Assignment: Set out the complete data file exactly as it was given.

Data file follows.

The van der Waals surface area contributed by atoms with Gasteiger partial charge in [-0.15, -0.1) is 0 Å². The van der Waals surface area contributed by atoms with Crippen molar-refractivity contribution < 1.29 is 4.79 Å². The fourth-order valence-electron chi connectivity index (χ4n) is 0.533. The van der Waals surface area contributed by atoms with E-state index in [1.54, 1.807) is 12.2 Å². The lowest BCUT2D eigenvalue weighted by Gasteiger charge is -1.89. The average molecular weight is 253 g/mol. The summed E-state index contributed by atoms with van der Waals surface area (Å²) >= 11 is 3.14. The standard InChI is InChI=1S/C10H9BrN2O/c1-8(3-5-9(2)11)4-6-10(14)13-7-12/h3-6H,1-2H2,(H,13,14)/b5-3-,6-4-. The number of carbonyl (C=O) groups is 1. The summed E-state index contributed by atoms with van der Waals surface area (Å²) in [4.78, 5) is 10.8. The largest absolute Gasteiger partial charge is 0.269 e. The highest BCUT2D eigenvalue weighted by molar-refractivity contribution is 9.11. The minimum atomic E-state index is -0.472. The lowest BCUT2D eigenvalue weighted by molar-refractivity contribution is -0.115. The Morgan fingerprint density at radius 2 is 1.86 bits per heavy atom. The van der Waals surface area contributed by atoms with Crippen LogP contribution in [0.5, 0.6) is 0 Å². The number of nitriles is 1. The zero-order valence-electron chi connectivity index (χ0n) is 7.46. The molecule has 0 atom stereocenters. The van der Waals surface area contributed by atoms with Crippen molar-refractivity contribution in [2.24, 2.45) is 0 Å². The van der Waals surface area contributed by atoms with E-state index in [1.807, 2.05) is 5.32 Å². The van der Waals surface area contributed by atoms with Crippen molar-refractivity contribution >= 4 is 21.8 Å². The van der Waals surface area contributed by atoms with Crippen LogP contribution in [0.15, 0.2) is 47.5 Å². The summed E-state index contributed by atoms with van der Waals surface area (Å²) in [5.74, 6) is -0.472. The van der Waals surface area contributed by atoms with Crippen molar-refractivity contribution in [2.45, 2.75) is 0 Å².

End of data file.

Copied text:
The van der Waals surface area contributed by atoms with Gasteiger partial charge in [-0.15, -0.1) is 0 Å². The van der Waals surface area contributed by atoms with Crippen molar-refractivity contribution < 1.29 is 4.79 Å². The fourth-order valence-electron chi connectivity index (χ4n) is 0.533. The van der Waals surface area contributed by atoms with E-state index in [1.54, 1.807) is 12.2 Å². The lowest BCUT2D eigenvalue weighted by Gasteiger charge is -1.89. The average molecular weight is 253 g/mol. The summed E-state index contributed by atoms with van der Waals surface area (Å²) >= 11 is 3.14. The standard InChI is InChI=1S/C10H9BrN2O/c1-8(3-5-9(2)11)4-6-10(14)13-7-12/h3-6H,1-2H2,(H,13,14)/b5-3-,6-4-. The number of carbonyl (C=O) groups is 1. The summed E-state index contributed by atoms with van der Waals surface area (Å²) in [4.78, 5) is 10.8. The largest absolute Gasteiger partial charge is 0.269 e. The highest BCUT2D eigenvalue weighted by molar-refractivity contribution is 9.11. The minimum atomic E-state index is -0.472. The lowest BCUT2D eigenvalue weighted by molar-refractivity contribution is -0.115. The Morgan fingerprint density at radius 2 is 1.86 bits per heavy atom. The van der Waals surface area contributed by atoms with Crippen LogP contribution in [0.5, 0.6) is 0 Å². The number of nitriles is 1. The zero-order valence-electron chi connectivity index (χ0n) is 7.46. The molecule has 0 atom stereocenters. The van der Waals surface area contributed by atoms with Crippen molar-refractivity contribution in [2.24, 2.45) is 0 Å². The van der Waals surface area contributed by atoms with E-state index in [1.807, 2.05) is 5.32 Å². The van der Waals surface area contributed by atoms with Crippen molar-refractivity contribution >= 4 is 21.8 Å². The van der Waals surface area contributed by atoms with Crippen LogP contribution in [0.15, 0.2) is 47.5 Å². The summed E-state index contributed by atoms with van der Waals surface area (Å²) in [5.74, 6) is -0.472. The van der Waals surface area contributed by atoms with Crippen molar-refractivity contribution in [2.45, 2.75) is 0 Å².